5. International Institute for Population Sciences and ORCMacro. National Family Health Survey (NFHS—2) 1998-99: India. Mumbai: IIPS; 2000.        [ Links ]

6. Rice A, Sacco L, Hyder A, Black RE. Malnutrition as an underlying cause of childhood deaths associated with infectious diseases in developing countries. Bulletin of the World Health Organization 2000;78:1207-21.        [ Links ]

7. Chen L, Chowdhury A, Huffman SL. Anthropometric assessment of energy- protein malnutrition and subsequent risk of mortality among preschool aged children. American Journal of Clinical Nutrition 1980;33:1836-45.        [ Links ]

8. Bhan M, Arora NK, Ghai OP, Ramachandran K, Khoshoo V, Bhandari N. Major factors in diarrhoea related mortality among rural children. Indian Journal of Medical Research 1986;83:9-12.        [ Links ]

9. Cunha A. Relationship between acute respiratory infection and malnutrition in children under 5 years of age. Acta Paediatrica 2000;89:608-9.        [ Links ]

10. Deb S. Acute respiratory infection in Tripura in case of children below 5 years of age. Journal of the Indian Medical Association 1998;96:111-6.        [ Links ]

11. Smith TA, Lehmann D, Coakley C, Spooner V, Alpers MP. Relationships between growth and acute lower-respiratory infections in children aged
less than 5 years in a highland population of Papua New Guinea. American Journal of Clinical Nutrition 1991;53:963-70.

12. World Health Organization. WHO recommended surveillance standards. Geneva: WHO; 1999. WHO document WHO/CDS/CSR/ISR/99.2.        [ Links ]

13. World Health Organization. Household survey manual: diarrhoea and acute respiratory infections. Geneva: WHO; 1994.        [ Links ]

14. Houweling T, Kunst AE, Mackenbach JP. Measuring health inequality among children in developing countries: does the choice of the indicator of economic status matter? International Journal for Equity in Health 2003;2:1-8.        [ Links ]

15. Falkingham J, Namazie C. Measuring health and poverty: a review of approaches to identifying the poor. London: Department for International Development; 2002.        [ Links ]

16. Montgomery M, Gragnolati M, Burke KA, Paredes E. Measuring living standards with proxy variables. Demography 2000;37:155-74.        [ Links ]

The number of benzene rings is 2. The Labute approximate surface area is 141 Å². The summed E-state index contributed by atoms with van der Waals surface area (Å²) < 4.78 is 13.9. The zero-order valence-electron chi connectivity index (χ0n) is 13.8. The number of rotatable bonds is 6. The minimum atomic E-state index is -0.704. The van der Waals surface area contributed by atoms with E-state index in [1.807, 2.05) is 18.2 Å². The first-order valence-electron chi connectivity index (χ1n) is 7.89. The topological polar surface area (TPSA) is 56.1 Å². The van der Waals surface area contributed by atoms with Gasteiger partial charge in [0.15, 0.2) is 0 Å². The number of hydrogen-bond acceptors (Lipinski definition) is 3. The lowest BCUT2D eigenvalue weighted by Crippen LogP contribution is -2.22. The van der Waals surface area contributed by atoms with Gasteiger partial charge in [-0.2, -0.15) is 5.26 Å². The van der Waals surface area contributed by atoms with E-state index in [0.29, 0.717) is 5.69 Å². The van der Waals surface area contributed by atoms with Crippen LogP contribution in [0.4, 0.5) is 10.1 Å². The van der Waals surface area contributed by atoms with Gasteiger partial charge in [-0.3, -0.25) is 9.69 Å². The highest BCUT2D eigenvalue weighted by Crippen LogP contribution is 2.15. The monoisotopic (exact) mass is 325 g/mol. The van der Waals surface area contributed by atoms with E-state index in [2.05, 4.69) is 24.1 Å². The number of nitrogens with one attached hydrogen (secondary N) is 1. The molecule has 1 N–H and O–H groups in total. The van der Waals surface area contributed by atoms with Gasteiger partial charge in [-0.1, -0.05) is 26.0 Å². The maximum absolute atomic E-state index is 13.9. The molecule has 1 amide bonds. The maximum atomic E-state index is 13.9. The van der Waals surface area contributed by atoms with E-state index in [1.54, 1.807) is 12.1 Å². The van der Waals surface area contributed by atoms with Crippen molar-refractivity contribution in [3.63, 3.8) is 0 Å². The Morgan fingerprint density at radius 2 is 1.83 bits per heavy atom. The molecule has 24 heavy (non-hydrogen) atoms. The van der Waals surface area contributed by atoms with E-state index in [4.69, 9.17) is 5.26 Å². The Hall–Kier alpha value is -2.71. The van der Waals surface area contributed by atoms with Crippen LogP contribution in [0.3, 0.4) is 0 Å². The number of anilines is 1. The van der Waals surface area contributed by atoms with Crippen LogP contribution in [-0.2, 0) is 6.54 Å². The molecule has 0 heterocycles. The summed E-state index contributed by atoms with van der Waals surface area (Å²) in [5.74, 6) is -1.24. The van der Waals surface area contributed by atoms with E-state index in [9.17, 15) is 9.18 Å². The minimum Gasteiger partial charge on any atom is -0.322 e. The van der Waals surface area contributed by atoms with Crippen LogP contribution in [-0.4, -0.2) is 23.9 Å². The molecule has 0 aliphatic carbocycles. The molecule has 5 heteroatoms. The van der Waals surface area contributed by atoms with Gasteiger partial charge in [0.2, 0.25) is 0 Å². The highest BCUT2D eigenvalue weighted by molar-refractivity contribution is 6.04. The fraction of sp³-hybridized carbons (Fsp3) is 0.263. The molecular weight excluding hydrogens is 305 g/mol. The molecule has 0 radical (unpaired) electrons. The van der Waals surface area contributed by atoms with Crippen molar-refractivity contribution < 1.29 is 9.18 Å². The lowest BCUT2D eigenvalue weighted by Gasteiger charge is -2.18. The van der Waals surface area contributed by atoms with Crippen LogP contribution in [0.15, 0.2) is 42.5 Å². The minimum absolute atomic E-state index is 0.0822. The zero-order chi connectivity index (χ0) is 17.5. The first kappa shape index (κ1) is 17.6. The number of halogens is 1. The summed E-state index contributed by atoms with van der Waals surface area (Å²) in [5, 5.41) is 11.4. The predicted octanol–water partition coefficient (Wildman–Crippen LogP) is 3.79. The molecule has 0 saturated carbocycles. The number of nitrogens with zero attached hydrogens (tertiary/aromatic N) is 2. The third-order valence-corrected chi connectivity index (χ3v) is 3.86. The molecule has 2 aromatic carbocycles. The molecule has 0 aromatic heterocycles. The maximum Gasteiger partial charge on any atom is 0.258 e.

17. Filmer D, Pritchett L. Estimating wealth effects without expenditure data — or tears: an application to educational enrolments in states of India. Demography 2001;1:115-32.        [ Links ]

18. Schroeder D, Brown K. Nutrition status as a predictor of survival: summarizing the association and quantifying its global impact. Bulletin of the World Health Organization 1994;72:569-79.        [ Links ]

19. Gillespie S, Haddad L. The double burden of malnutrition in Asia — causes, consequences, and solutions. New Delhi: SAGE; 2003.        [ Links ]

20. United Nations Administrative Committee on Coordination (ACC), Sub-Committee on Nutrition (SCN). Nutrition and poverty: papers from the ACC/SCN 24th session symposium, Kathmandu. Geneva: World Health Organization; 1997.        [ Links ]

21. Latham M. Human nutrition in developing countries. Rome: Food and Agriculture Organization; 1997.        [ Links ]

22. Tomkins A, Watson F. Malnutrition and infection: a review. Geneva: World Health Organization, ACC, SCN; 1989.        [ Links ]

23. Pelletier D, Frongillo EA, Schroeder DG, Habicht JP. The effects of malnutrition on child mortality in developing countries. Bulletin of the World Health Organization 1995;73:443-8.        [ Links ]

24. Wagstaff A, Watanabe N. Socio-economic inequalities in child malnutrition in the developing world. Washington, DC: World Bank; 2000 (Policy Research Working Paper No. 2434).        [ Links ]

25. Pelletier D, Frongillo EA, Schroeder DG, Habicht JP. A methodology for estimating the contribution of malnutrition to child mortality in developing countries. Journal of Nutrition 1994; 124 Suppl 10:S2106-22.        [ Links ]

26. Ties Boerma J, Sommerfelt AE, Bicego GT. Child anthropometry in crosssectional surveys in developing countries: an assessment of the survivor bias. American Journal of Epidemiology 1992;135:438-49.        [ Links ]

27. Fishman SM, Caulfield LE, de Onis M, Blössner M, Hyder AA, Mullany L, et al. Childhood and maternal underweight. In: Ezzati M, Lopez A, Rodgers A, Murray CJL, editors. Comparative quantification of health risks: global and regional burden of disease attributable to selected major risk factors. Geneva: World Health Organization; In press.        [ Links ]

28. Eveleth P, Tanner J. Worldwide variations in human growth. Cambridge: Cambridge University Press; 1990.        [ Links ]

29. Martorell R, Habicht J. Growth in early childhood in developing countries. In: Falkner F, Tanner J, editors. Human growth: a comprehensive treatise. New York: Plenum Press; 1986.        [ Links ]

30. de Onis M, Garza C, Habicht JP. Time for a new growth reference. Pediatrics 1997;100:5.        [ Links ]

31. de Onis, Victora CG, Garza C, Frongillo E, Cole T. A new international growth reference for young children. In: Dasgupta P, Hauspie R, editors. Perspectives in human growth, development and maturation. Dordrecht: Kluwer Academic; 2001.        [ Links ]



Submitted: 19 January 2004 — Final revised version received: 19 May 2004 — Accepted: 21 May 2004



1 Correspondence should be sent to this author.